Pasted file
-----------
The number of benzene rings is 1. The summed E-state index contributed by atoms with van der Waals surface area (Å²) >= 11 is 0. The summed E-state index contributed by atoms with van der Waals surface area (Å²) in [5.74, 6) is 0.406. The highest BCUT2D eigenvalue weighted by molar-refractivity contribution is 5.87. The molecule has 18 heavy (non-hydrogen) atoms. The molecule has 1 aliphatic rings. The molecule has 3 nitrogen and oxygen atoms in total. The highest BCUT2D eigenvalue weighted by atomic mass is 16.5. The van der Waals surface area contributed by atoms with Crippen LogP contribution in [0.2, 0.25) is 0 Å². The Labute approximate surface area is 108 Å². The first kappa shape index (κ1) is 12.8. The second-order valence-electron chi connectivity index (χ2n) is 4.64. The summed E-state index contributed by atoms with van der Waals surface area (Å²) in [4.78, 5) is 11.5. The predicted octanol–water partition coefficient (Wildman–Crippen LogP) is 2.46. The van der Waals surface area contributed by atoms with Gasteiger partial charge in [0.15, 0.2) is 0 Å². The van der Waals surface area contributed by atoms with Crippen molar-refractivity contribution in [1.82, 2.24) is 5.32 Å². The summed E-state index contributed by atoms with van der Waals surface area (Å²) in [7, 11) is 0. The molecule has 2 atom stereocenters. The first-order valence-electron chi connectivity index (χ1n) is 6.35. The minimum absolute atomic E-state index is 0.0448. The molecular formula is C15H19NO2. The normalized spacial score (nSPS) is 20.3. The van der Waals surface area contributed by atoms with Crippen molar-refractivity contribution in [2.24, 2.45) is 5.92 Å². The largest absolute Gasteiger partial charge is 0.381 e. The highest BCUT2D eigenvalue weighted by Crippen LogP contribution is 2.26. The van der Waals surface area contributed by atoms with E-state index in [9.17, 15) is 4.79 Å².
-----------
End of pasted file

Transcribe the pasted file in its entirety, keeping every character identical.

The number of benzene rings is 1. The summed E-state index contributed by atoms with van der Waals surface area (Å²) >= 11 is 0. The summed E-state index contributed by atoms with van der Waals surface area (Å²) in [5.74, 6) is 0.406. The highest BCUT2D eigenvalue weighted by molar-refractivity contribution is 5.87. The molecule has 18 heavy (non-hydrogen) atoms. The molecule has 1 aliphatic rings. The molecule has 3 nitrogen and oxygen atoms in total. The highest BCUT2D eigenvalue weighted by atomic mass is 16.5. The van der Waals surface area contributed by atoms with Crippen LogP contribution in [0.2, 0.25) is 0 Å². The Labute approximate surface area is 108 Å². The first kappa shape index (κ1) is 12.8. The second-order valence-electron chi connectivity index (χ2n) is 4.64. The summed E-state index contributed by atoms with van der Waals surface area (Å²) in [4.78, 5) is 11.5. The predicted octanol–water partition coefficient (Wildman–Crippen LogP) is 2.46. The van der Waals surface area contributed by atoms with Gasteiger partial charge in [0.15, 0.2) is 0 Å². The van der Waals surface area contributed by atoms with Crippen molar-refractivity contribution in [1.82, 2.24) is 5.32 Å². The summed E-state index contributed by atoms with van der Waals surface area (Å²) in [7, 11) is 0. The molecule has 2 atom stereocenters. The first-order valence-electron chi connectivity index (χ1n) is 6.35. The minimum absolute atomic E-state index is 0.0448. The molecular formula is C15H19NO2. The normalized spacial score (nSPS) is 20.3. The van der Waals surface area contributed by atoms with Crippen molar-refractivity contribution in [2.24, 2.45) is 5.92 Å². The largest absolute Gasteiger partial charge is 0.381 e. The highest BCUT2D eigenvalue weighted by Crippen LogP contribution is 2.26. The van der Waals surface area contributed by atoms with E-state index in [9.17, 15) is 4.79 Å².